Last week, I broke the news that Google plans to shut down Android App Inventor, its DIY tool for building mobile phone apps. Google did indicate that it will open source the code for App Inventor and said that due to App Inventor's adoption by educators, that it was looking for ways to continue to support the educational use of the tool.

So for those worried about plans to use App Inventor in the classroom: last week's bad news is this week's great news, because App Inventor has a new home: MIT Media Lab. MIT announced today the creation of the MIT Center for Mobile Learning, a new part of the Media Lab that will focus on education and learning through mobile computing. The Center's formation has been seeded with a gift from Google.

The Center's first project will be App Inventor. As I noted last week, App Inventor's origin is tied to MIT, as the project was built by Google with the input from Professor Hal Abelson. Abelson is well known for his work in pedagogy and computer science (among other things), and App Inventor demonstrates this: the program makes it easy for those without any programming knowledge to dive into building mobile applications.

And MIT Media Lab is in many ways the ideal home for App Inventor, particularly as the laboratory houses another introductory programming tool, Scratch. Scratch and App Inventor share a very common visual programming interface, where blocks can be dragged-and-dropped in order to design and build your app, game, or animation.

But it isn't simply an understanding of how to teach computer science, programming, and logic that makes the MIT Media Lab a good fit for App Inventor. Around the Scratch programming language has been built a vibrant community -- on the cusp of having its 2 millionth project uploaded to the Scratch website. Many community members participate actively in downloading and sharing the programs they've built, and while Scratch programs are all openly licensed -- something that isn't the case with Android App Inventor projects -- the online community certainly provides a roadmap for how a group of learners, builders, designers, programmers can come together.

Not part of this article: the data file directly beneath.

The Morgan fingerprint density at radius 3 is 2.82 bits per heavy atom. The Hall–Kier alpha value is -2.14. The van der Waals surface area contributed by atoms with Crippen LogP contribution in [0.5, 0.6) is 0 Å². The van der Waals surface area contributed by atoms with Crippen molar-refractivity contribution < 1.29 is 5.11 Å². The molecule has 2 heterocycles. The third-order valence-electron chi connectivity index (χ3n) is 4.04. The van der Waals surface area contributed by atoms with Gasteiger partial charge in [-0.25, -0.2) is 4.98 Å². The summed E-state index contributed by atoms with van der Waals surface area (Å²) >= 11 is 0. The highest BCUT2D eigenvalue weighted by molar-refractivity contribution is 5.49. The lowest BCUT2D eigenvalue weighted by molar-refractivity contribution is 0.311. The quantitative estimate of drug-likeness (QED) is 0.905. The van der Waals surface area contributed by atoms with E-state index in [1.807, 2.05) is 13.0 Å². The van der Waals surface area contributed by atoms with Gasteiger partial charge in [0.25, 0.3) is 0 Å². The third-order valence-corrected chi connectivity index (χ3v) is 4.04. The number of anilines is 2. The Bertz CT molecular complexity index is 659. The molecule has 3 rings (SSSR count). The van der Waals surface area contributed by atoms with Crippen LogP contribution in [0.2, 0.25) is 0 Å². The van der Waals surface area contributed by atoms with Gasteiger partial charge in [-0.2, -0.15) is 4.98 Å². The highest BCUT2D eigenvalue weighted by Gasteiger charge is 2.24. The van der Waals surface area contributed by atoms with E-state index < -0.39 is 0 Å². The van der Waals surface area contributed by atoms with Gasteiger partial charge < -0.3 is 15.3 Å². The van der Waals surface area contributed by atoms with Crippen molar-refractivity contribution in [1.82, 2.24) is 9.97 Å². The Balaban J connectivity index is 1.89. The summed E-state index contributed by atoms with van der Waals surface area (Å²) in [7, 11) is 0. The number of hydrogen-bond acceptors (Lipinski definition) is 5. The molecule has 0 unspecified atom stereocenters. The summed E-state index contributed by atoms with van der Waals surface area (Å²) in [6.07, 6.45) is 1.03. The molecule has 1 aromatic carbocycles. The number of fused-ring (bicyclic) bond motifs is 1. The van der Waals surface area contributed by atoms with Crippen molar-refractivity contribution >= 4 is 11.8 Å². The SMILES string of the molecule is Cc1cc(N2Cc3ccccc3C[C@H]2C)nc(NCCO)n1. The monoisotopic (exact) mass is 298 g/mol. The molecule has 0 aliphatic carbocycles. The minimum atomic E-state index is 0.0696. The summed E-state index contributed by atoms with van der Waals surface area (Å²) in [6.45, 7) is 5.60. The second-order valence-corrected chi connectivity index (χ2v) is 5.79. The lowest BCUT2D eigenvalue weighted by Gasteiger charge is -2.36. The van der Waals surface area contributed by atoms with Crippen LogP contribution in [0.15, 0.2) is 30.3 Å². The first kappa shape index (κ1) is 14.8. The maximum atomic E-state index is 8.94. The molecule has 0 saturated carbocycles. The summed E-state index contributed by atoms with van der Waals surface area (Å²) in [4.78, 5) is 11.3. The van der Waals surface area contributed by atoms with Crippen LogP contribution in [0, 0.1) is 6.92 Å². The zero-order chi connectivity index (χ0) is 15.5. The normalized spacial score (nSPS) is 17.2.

According to Dr. Maggie Johnson, Google's Director of Education and University Relations, MIT Media Lab is a logical place for App Inventor. "Google incubated App Inventor to the point where it gained critical mass. MIT's involvement will both amplify the impact of App Inventor and enrich the research around it."

Leading the new Mobile Learning Center will be Hal Abelson, Eric Klopfer, Associate Professor of Science Education; and Mitchel Resnick, LEGO Papert Professor of Learning Research and the creator of Scratch.

Audrey Watters


Hack Education

The History of the Future of Education Technology

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